9. The dynamic sensor as in claim 8, wherein:
the projections formed on the stationary electrodes have various heights so that the highest projections first hit the movable electrodes when the excessive impact is imposed on the dynamic sensor.
10. The dynamic sensor as in claim 8, wherein:
the projections formed on the stationary electrodes are positioned more densely either at a tip portion or at a foot portion of the stationary electrodes forming the cantilevers, or at both the tip portion and the foot portion, than at a center portion thereof.
Description
CROSS-REFERENCE TO RELATED APPLICATION

This application is based upon and claims benefit of priority of Japanese Patent Application No. 2001-27440 filed on Feb. 2, 2001, the content of which is incorporated herein by reference.

BACKGROUND OF THE INVENTION

1. Field of the Invention

The present invention relates to a capacitor-type dynamic sensor, especially to its electrodes and flexible beam structure.

2. Description of Related Art

A capacitor-type dynamic sensor is composed of stationary electrodes and movable electrodes that face the stationary electrodes forming a small air gap therebetween. A dynamic force applied to the sensor, such as acceleration, is detected by changes of a capacitance formed between both electrodes. When an excessive impact is applied to such a conventional sensor, the movable electrodes contact the stationary electrodes, and thereby both electrodes may stick to each other. To suppress such a sticking phenomenon, JP-A11-326365 proposes to form plural projections on the stationary electrodes. Since the movable electrodes contact the stationary electrodes via such projections when an excessive impact is applied to the sensor, a contacting area of both electrodes is decreased and the sticking force therebetween is also decreased.

However, since the projections are uniformly positioned on the stationary electrodes in the dynamic sensor proposed, all the projections may be destroyed at the same time when an excessive impact is imposed. If all the projections are destroyed, the sticking of both electrodes cannot be avoided.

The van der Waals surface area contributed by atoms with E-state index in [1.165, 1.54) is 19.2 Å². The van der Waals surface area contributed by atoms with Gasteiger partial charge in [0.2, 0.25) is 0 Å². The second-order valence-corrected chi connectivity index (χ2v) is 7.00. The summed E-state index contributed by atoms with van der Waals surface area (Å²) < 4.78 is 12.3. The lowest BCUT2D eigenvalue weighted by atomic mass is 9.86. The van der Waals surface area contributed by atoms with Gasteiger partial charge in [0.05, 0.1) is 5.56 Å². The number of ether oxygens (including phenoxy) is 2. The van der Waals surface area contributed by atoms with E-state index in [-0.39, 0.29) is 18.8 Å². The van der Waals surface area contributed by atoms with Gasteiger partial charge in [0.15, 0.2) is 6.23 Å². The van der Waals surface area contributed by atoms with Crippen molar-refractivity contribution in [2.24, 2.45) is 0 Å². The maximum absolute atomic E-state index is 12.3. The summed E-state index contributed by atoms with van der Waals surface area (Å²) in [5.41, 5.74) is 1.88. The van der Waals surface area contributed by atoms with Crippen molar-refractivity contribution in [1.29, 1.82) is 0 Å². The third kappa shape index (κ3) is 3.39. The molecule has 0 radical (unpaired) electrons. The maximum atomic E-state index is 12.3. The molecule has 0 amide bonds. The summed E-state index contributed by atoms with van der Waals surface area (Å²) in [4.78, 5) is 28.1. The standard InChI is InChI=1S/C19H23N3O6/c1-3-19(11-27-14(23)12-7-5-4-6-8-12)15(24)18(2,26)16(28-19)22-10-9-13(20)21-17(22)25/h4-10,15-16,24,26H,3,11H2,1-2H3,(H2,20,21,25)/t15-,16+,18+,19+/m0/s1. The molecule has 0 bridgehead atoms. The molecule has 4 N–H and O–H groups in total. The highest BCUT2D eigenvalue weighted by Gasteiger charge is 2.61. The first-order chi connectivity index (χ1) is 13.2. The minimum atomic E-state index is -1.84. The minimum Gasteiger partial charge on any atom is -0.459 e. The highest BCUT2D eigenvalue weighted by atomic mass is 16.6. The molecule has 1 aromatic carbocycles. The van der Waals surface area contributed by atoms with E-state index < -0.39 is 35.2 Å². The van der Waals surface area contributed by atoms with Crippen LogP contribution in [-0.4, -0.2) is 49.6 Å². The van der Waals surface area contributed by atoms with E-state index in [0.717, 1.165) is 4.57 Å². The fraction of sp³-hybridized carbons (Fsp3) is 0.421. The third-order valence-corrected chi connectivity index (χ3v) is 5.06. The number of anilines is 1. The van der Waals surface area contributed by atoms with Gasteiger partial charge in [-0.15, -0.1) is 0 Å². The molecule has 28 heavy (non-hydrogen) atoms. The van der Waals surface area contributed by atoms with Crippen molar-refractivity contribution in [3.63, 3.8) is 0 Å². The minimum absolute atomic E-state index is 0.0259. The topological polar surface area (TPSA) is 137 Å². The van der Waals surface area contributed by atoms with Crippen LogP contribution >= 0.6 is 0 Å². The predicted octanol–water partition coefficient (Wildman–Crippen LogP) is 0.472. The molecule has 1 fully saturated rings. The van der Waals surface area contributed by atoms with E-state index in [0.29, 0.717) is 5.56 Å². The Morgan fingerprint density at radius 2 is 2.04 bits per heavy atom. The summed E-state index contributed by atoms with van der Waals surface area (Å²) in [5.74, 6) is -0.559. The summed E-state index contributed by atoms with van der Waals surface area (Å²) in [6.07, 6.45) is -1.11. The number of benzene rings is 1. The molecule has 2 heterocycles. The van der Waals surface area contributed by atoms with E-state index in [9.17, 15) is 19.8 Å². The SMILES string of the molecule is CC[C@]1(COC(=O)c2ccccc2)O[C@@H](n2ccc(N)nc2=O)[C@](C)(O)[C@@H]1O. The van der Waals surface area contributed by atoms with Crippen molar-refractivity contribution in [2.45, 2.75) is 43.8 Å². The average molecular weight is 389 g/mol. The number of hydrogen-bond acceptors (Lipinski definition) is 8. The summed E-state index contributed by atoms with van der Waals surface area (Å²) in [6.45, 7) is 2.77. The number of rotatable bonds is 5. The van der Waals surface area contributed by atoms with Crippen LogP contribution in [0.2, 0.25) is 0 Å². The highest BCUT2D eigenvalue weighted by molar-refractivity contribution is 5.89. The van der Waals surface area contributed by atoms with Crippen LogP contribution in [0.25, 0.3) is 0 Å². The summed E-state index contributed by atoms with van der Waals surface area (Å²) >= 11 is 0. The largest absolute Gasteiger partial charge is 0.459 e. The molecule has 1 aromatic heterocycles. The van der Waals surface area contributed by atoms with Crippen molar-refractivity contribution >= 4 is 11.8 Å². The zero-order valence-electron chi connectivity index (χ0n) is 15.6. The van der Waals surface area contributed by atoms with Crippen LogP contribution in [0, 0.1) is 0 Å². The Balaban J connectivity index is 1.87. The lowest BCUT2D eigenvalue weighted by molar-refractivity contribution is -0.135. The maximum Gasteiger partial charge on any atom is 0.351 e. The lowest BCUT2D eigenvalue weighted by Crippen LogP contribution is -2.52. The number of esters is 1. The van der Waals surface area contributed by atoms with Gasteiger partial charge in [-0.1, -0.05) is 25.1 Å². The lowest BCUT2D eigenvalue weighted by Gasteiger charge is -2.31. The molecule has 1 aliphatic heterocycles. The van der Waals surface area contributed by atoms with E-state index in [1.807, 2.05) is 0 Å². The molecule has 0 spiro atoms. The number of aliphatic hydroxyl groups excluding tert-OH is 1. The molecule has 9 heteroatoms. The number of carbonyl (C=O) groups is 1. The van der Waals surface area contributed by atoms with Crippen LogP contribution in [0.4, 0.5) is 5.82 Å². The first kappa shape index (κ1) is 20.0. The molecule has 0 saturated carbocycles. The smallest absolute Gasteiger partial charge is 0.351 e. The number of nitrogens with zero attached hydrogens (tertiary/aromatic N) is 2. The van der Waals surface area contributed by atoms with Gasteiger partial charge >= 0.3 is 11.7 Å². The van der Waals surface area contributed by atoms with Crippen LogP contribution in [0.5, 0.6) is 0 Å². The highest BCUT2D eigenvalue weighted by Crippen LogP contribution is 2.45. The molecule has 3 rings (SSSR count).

SUMMARY OF THE INVENTION

The present invention has been made in view of the above-mentioned problem, and an object of the present invention is to provide an improved dynamic sensor, in which the sticking between the movable and stationary electrodes is avoided.

Stationary electrodes and movable electrodes are formed on a semiconductor substrate, so that the movable electrodes face the stationary electrodes with a small air gap therebetween. A capacitance which is variable according to a dynamic force such as acceleration imposed on the dynamic sensor is formed between the stationary electrodes and the movable electrodes. The changes in capacitance are taken out from the sensor as electrical signals, and the dynamic force imposed on the sensor is detected based on the electrical signals.

The movable electrodes tend to stick to the stationary electrodes when both electrodes contact each other due to an excessive impact imposed on the sensor. To avoid or suppress the electrode sticking, plural projections are formed on either the movable electrodes or on the stationary electrodes or on both electrodes. Those projections decrease an area of contact between both electrodes when both electrodes contact each other by an excessive impact. The projections are formed to have various heights so that the higher projections first hit the other electrode thereby to protect lower projections. The lower projections thus protected serve to prevent the electrode sticking which is otherwise caused by the next excessive impact.

The stationary electrodes are supported on the semiconductor substrate at one end thereof, forming a cantilever structure. The movable electrodes are connected at one end thereof to a center rod which is anchored on the semiconductor substrate at its both ends, the movable electrodes also forming a cantilever structure. Due to the cantilever structure of both electrodes, the electrode sticking is most likely to occur at the tip portion and foot portion of the cantilever structure. Therefore, the projections are more densely positioned either at the tip portion or at the foot portion of the cantilever-structured electrodes or at both the tip and foot portions than at a center portion thereof. Further, higher projections are formed at the tip or the foot portions, or at both portions.

It is preferable to form the projections on the stationary electrodes to avoid a dynamic unbalance of the movable electrodes which may occur when some of the projections formed on the movable electrodes are destroyed by an excessive impact. The projections may be formed on both sides of the stationary electrodes facing the movable electrodes to further securely avoid the electrode sticking.